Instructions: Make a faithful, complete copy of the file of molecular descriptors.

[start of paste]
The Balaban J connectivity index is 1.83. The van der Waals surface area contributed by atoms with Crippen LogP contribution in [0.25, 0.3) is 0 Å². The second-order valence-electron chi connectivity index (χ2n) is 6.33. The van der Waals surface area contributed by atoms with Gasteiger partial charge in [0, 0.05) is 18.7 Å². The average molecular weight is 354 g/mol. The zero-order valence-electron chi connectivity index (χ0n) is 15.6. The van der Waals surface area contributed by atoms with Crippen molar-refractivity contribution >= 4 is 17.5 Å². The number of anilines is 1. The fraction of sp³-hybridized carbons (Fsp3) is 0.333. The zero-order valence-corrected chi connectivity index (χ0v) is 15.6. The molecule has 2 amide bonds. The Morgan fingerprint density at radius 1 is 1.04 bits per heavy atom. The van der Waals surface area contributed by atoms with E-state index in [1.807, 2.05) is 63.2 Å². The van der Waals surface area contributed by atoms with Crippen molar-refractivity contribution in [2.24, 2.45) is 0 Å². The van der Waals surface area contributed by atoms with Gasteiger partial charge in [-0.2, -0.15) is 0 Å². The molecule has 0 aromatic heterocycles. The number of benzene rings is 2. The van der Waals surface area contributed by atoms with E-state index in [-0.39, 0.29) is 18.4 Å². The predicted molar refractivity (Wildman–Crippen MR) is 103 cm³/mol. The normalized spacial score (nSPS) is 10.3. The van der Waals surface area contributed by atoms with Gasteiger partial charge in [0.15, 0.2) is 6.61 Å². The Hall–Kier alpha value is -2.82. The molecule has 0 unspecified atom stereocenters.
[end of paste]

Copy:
The Balaban J connectivity index is 1.83. The van der Waals surface area contributed by atoms with Crippen LogP contribution in [0.25, 0.3) is 0 Å². The second-order valence-electron chi connectivity index (χ2n) is 6.33. The van der Waals surface area contributed by atoms with Gasteiger partial charge in [0, 0.05) is 18.7 Å². The average molecular weight is 354 g/mol. The zero-order valence-electron chi connectivity index (χ0n) is 15.6. The van der Waals surface area contributed by atoms with Crippen molar-refractivity contribution >= 4 is 17.5 Å². The number of anilines is 1. The fraction of sp³-hybridized carbons (Fsp3) is 0.333. The zero-order valence-corrected chi connectivity index (χ0v) is 15.6. The molecule has 2 amide bonds. The Morgan fingerprint density at radius 1 is 1.04 bits per heavy atom. The van der Waals surface area contributed by atoms with E-state index in [1.807, 2.05) is 63.2 Å². The van der Waals surface area contributed by atoms with Crippen molar-refractivity contribution in [2.24, 2.45) is 0 Å². The van der Waals surface area contributed by atoms with Gasteiger partial charge in [-0.2, -0.15) is 0 Å². The molecule has 0 aromatic heterocycles. The number of benzene rings is 2. The van der Waals surface area contributed by atoms with E-state index in [-0.39, 0.29) is 18.4 Å². The predicted molar refractivity (Wildman–Crippen MR) is 103 cm³/mol. The normalized spacial score (nSPS) is 10.3. The van der Waals surface area contributed by atoms with Gasteiger partial charge in [0.15, 0.2) is 6.61 Å². The Hall–Kier alpha value is -2.82. The molecule has 0 unspecified atom stereocenters.